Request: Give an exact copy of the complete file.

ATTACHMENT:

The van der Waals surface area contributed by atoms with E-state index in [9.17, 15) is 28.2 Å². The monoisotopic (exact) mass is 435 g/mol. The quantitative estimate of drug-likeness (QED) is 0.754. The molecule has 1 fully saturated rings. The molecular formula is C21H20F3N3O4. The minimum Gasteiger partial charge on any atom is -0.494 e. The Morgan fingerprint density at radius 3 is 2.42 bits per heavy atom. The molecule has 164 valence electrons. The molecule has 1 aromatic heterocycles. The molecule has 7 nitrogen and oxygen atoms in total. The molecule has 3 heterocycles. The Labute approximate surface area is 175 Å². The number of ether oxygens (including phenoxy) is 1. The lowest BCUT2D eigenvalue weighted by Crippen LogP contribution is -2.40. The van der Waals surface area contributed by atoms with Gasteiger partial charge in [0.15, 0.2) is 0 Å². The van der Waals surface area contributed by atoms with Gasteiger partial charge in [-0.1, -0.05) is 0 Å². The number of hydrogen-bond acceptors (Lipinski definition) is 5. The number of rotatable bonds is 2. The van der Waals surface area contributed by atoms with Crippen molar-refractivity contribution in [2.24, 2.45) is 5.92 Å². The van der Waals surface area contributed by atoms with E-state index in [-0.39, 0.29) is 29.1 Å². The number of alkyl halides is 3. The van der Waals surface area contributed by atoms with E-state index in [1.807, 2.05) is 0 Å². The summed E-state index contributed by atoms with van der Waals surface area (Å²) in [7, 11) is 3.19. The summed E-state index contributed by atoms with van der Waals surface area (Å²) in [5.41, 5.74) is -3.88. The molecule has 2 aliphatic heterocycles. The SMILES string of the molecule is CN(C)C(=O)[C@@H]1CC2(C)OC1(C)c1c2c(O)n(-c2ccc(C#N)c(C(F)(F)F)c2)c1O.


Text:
The van der Waals surface area contributed by atoms with E-state index in [9.17, 15) is 28.2 Å². The monoisotopic (exact) mass is 435 g/mol. The quantitative estimate of drug-likeness (QED) is 0.754. The molecule has 1 fully saturated rings. The molecular formula is C21H20F3N3O4. The minimum Gasteiger partial charge on any atom is -0.494 e. The Morgan fingerprint density at radius 3 is 2.42 bits per heavy atom. The molecule has 164 valence electrons. The molecule has 1 aromatic heterocycles. The molecule has 7 nitrogen and oxygen atoms in total. The molecule has 3 heterocycles. The Labute approximate surface area is 175 Å². The number of ether oxygens (including phenoxy) is 1. The lowest BCUT2D eigenvalue weighted by Crippen LogP contribution is -2.40. The van der Waals surface area contributed by atoms with Gasteiger partial charge in [0.15, 0.2) is 0 Å². The van der Waals surface area contributed by atoms with Gasteiger partial charge in [-0.1, -0.05) is 0 Å². The number of hydrogen-bond acceptors (Lipinski definition) is 5. The number of rotatable bonds is 2. The van der Waals surface area contributed by atoms with Crippen molar-refractivity contribution in [2.24, 2.45) is 5.92 Å². The van der Waals surface area contributed by atoms with E-state index in [-0.39, 0.29) is 29.1 Å². The number of alkyl halides is 3. The van der Waals surface area contributed by atoms with E-state index in [1.807, 2.05) is 0 Å². The summed E-state index contributed by atoms with van der Waals surface area (Å²) in [7, 11) is 3.19. The summed E-state index contributed by atoms with van der Waals surface area (Å²) in [5.41, 5.74) is -3.88. The molecule has 2 aliphatic heterocycles. The SMILES string of the molecule is CN(C)C(=O)[C@@H]1CC2(C)OC1(C)c1c2c(O)n(-c2ccc(C#N)c(C(F)(F)F)c2)c1O.